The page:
Anna Shine is an Episcopal parish priest in Boone, North Carolina. Her focus, both during her education and now in her work, has been ‘creation care,’ which is theologically motivated environmentalism. She sees food security and climate change as intrinsically Christian issues, with representation and instruction present in scripture. And she’s not alone. Other church leaders in the South—who continue to hold sway that clergy in less religious parts of the country may not—are also renewing their commitment to environmental issues. In Black churches, where the connections between ecology and religion have been severed by the history of slavery, those conversations are particularly important and, some leaders say, timely.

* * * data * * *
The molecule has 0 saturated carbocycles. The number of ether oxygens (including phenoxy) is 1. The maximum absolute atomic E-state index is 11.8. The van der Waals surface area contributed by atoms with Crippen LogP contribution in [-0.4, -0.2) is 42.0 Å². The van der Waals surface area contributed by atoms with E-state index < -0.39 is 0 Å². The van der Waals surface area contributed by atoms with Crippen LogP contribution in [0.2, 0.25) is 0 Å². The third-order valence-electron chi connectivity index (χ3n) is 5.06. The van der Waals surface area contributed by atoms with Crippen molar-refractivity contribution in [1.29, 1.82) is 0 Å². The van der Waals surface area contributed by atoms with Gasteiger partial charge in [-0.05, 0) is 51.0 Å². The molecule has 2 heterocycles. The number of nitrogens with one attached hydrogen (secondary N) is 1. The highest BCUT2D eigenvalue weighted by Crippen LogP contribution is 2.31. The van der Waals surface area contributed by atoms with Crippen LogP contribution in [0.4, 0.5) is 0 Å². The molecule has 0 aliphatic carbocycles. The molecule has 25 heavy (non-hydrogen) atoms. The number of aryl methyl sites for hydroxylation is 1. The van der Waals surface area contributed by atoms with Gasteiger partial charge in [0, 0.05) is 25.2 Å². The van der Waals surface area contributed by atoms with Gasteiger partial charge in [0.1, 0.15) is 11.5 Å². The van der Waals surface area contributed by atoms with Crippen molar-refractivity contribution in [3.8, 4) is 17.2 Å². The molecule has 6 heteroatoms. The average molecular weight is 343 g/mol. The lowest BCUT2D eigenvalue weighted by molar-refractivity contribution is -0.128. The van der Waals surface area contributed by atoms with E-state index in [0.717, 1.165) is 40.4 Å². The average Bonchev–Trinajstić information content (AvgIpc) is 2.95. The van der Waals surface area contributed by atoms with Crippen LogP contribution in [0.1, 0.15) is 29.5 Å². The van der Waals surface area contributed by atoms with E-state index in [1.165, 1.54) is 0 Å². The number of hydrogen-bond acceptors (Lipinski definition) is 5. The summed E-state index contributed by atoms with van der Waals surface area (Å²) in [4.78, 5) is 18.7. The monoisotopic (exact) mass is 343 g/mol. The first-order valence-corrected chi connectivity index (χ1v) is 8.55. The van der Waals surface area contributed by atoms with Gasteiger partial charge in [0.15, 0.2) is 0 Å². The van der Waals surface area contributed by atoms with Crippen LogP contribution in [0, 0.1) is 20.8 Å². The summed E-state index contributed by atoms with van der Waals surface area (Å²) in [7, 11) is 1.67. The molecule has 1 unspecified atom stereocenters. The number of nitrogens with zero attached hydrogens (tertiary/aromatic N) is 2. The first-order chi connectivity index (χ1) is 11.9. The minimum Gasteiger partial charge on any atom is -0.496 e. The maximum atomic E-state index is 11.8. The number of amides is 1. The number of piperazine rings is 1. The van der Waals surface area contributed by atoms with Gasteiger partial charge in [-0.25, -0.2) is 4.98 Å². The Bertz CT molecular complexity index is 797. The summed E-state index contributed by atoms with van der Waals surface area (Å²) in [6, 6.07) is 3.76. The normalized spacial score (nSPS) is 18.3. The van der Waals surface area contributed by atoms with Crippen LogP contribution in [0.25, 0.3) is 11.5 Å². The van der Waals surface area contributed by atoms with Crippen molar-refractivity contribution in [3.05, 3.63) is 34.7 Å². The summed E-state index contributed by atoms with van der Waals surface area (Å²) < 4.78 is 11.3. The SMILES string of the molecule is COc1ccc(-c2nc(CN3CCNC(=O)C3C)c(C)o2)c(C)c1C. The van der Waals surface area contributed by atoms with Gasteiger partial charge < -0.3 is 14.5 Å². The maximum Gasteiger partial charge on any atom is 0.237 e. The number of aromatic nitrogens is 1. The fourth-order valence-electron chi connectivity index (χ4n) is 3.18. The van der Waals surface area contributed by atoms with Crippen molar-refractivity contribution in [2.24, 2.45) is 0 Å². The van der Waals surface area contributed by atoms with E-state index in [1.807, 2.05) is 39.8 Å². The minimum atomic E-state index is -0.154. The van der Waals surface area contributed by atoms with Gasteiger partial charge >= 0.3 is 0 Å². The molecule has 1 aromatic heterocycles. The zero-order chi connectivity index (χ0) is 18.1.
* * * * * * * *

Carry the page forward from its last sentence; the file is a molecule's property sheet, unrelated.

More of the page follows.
This episode was reported and produced by Irina Zhorov.

That garden at St. Luke’s Episcopal Church in Boone, NC produced more than 500 pounds of food this year, which went to hunger relief efforts in the community. Photo by Irina Zhorov.

Thank you to Blue Dot Sessions for the music used to score this episode. Tracks include:
“Valantis”—Cauldron
“Rambling”—Calumet
“Idle Ways”—Duck Lake
“Eleven”—The Nocturne

Photo, top: Anna Shine is a priest in the Episcopal Church. She makes Creation Care, a theologically driven environmentalism, a core of her practice that includes teaching and acting on responsible food production and climate change responses. Photo by Irina Zhorov.